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GeForce GTX 295 vs Geforce GTX 680


The GeForce GTX 295 has a core clock speed of 576 MHz and a GDDR3 memory speed of 999 MHz. It also makes use of a 448-bit bus, and makes use of a 55 nm design. It features 240 SPUs, 80 Texture Address Units, and 28 ROPs.

Compare that to the Geforce GTX 680, which has GPU core speed of 1006 MHz, and 2048 MB of GDDR5 memory running at 1502 MHz through a 256-bit bus. It also features 1536 SPUs, 128 Texture Address Units, and 32 ROPs.

Display Graphs

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Power Usage and Theoretical Benchmarks

Power Consumption (Max TDP)

Geforce GTX 680 195 Watts
GeForce GTX 295 289 Watts
Difference: 94 Watts (48%)

Memory Bandwidth

The GeForce GTX 295, in theory, should be a small bit faster than the Geforce GTX 680 in general. (explain)

GeForce GTX 295 223776 MB/sec
Geforce GTX 680 192256 MB/sec
Difference: 31520 (16%)

Texel Rate

The Geforce GTX 680 should be a lot (more or less 40%) better at anisotropic filtering than the GeForce GTX 295. (explain)

Geforce GTX 680 128768 Mtexels/sec
GeForce GTX 295 92160 Mtexels/sec
Difference: 36608 (40%)

Pixel Rate

The GeForce GTX 295 is a small bit (about 0%) more effective at anti-aliasing than the Geforce GTX 680, and should be capable of handling higher screen resolutions better. (explain)

GeForce GTX 295 32256 Mpixels/sec
Geforce GTX 680 32192 Mpixels/sec
Difference: 64 (0%)

Please note that the above 'benchmarks' are all just theoretical - the results were calculated based on the card's specifications, and real-world performance may (and probably will) vary at least a bit.

One or more cards in this comparison are multi-core. This means that their bandwidth, texel and pixel rates are theoretically doubled - this does not mean the card will actually perform twice as fast, but only that it should in theory be able to. Actual game benchmarks will give a more accurate idea of what it's capable of.

Price Comparison

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GeForce GTX 295

Geforce GTX 680

Please note that the price comparisons are based on search keywords - sometimes it might show cards with very similar names that are not exactly the same as the one chosen in the comparison. We do try to filter out the wrong results as best we can, though.


Display Specifications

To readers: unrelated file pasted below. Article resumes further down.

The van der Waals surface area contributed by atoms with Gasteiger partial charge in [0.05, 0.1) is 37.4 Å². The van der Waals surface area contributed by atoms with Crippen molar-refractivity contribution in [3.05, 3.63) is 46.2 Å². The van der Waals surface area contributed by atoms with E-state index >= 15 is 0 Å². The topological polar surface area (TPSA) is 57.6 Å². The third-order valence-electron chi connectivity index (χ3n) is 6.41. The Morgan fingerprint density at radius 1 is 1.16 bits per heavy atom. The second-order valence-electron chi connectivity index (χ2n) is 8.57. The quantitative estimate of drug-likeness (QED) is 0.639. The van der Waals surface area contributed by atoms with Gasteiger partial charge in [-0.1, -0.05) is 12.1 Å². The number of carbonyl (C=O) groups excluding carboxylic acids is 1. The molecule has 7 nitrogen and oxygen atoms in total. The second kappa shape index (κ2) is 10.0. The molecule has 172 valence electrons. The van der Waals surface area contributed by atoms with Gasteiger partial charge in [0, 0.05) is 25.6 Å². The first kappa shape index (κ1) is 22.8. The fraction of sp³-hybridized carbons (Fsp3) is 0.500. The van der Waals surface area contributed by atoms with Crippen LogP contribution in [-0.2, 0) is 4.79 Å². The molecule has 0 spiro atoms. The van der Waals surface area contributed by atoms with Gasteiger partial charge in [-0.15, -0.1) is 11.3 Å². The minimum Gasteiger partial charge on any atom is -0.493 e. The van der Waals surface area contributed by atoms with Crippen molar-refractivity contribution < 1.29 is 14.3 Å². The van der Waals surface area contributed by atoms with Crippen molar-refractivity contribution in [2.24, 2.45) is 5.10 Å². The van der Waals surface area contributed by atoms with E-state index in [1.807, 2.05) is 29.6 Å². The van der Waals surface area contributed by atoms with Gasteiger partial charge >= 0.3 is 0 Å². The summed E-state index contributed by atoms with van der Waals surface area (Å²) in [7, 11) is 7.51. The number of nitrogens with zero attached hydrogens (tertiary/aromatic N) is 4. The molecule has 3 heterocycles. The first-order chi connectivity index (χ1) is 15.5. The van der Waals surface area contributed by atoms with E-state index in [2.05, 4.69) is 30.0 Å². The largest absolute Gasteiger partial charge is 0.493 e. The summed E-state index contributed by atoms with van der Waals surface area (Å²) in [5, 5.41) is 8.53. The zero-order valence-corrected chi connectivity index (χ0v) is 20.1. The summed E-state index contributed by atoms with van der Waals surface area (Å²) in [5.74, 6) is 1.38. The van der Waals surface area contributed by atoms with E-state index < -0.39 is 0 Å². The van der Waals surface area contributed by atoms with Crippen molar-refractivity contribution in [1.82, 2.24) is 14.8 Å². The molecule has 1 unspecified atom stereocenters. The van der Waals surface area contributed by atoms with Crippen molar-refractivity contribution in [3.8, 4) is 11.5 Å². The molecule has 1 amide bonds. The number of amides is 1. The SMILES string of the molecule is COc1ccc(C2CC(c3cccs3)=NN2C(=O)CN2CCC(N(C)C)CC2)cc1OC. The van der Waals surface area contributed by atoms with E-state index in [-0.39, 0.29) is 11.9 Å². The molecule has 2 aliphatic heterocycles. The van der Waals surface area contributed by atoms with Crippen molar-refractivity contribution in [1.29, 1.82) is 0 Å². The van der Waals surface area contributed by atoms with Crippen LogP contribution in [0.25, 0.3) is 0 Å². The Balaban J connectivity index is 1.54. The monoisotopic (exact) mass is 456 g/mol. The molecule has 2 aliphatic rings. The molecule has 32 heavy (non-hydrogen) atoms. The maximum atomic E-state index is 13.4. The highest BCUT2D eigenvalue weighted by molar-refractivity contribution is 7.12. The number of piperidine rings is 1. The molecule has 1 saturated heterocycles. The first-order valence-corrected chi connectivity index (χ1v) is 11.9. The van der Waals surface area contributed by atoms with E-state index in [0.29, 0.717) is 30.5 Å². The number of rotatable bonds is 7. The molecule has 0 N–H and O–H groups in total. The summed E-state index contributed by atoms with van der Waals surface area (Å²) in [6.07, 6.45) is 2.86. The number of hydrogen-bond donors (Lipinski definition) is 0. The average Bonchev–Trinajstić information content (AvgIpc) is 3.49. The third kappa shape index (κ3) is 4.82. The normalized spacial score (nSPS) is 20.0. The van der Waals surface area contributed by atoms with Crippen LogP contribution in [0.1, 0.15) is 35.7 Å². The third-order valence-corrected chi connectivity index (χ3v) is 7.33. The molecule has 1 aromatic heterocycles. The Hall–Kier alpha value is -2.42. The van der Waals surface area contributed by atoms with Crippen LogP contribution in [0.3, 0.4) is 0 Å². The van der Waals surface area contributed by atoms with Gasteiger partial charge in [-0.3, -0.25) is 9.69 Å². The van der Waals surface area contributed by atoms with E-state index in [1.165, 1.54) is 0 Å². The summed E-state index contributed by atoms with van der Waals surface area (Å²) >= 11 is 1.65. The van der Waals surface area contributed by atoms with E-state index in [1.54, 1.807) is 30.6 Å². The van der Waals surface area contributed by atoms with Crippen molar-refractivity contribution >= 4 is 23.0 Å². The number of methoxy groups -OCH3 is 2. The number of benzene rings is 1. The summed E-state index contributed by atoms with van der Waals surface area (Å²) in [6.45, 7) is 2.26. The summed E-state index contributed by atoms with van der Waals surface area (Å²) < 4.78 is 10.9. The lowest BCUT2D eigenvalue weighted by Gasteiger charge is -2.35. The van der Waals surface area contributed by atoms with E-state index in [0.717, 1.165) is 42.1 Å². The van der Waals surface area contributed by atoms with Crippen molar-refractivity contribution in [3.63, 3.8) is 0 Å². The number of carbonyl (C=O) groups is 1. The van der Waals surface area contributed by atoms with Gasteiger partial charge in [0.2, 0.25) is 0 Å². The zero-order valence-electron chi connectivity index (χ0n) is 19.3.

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Model GeForce GTX 295 Geforce GTX 680
Manufacturer nVidia nVidia
Year January 8, 2009 March 2012
Code Name G200b GK104
Memory 896 MB (x2) 2048 MB
Core Speed 576 MHz (x2) 1006 MHz
Memory Speed 1998 MHz (x2) 6008 MHz
Power (Max TDP) 289 watts 195 watts
Bandwidth 223776 MB/sec 192256 MB/sec
Texel Rate 92160 Mtexels/sec 128768 Mtexels/sec
Pixel Rate 32256 Mpixels/sec 32192 Mpixels/sec
Unified Shaders 240 (x2) 1536
Texture Mapping Units 80 (x2) 128
Render Output Units 28 (x2) 32
Bus Type GDDR3 GDDR5
Bus Width 448-bit (x2) 256-bit
Fab Process 55 nm 28 nm
Transistors 1400 million 3540 million
Bus PCIe x16 2.0 PCIe 3.0 x16
DirectX Version DirectX 10 DirectX 11.0
OpenGL Version OpenGL 3.1 OpenGL 4.2

Memory Bandwidth: Bandwidth is the max amount of data (counted in megabytes per second) that can be moved across the external memory interface within a second. It's calculated by multiplying the interface width by its memory clock speed. If it uses DDR type memory, the result should be multiplied by 2 again. If it uses DDR5, multiply by 4 instead. The better the memory bandwidth, the better the card will be in general. It especially helps with anti-aliasing, HDR and higher screen resolutions.

Texel Rate: Texel rate is the maximum number of texture map elements (texels) that are processed in one second. This is calculated by multiplying the total amount of texture units of the card by the core clock speed of the chip. The better this number, the better the card will be at handling texture filtering (anisotropic filtering - AF). It is measured in millions of texels processed in a second.

Pixel Rate: Pixel rate is the maximum amount of pixels the graphics card can possibly write to its local memory per second - measured in millions of pixels per second. The figure is worked out by multiplying the amount of ROPs by the the core speed of the card. ROPs (Raster Operations Pipelines - also sometimes called Render Output Units) are responsible for outputting the pixels (image) to the screen. The actual pixel output rate also depends on lots of other factors, especially the memory bandwidth of the card - the lower the memory bandwidth is, the lower the ability to get to the max fill rate.


6 Responses to “GeForce GTX 295 vs Geforce GTX 680”
SpArTaN says:

Damn xD A GTX295 beats a GTX680

derp says:

No it doesn't - this theoretical chart doesn't take internal SLI scaling efficiency of 295 in to account. In real world, 680 wipes the floor off 295.

Cumshotfake says:

The GTX 295 still performs impressively with current games, if you are ok with DX 10.
Also it comes quite close to the GTX 680's general performance in high resolutions. But keep in mind, that a 680 is a single graphic chip, that needs less power and has the overall way better performance than an older GTX 295.

ggyyggygygygyyggyyg says:

Theoretical BS.

here is realworld results:

SilenceMan says:

Lol GTX 295 comes neck to neck with GTX 680...if someone doesn't"t have problem with Dx10 he can sli them and easily in 3D programs beats all GPUs except GTX 690....

in general until 2015-2016 would be really good....then you will be able to buy from series : 9xx and 10xx...

Matt says:

It took a while but you can now 3-way two 295's and dedicate the last half to Phys-X.

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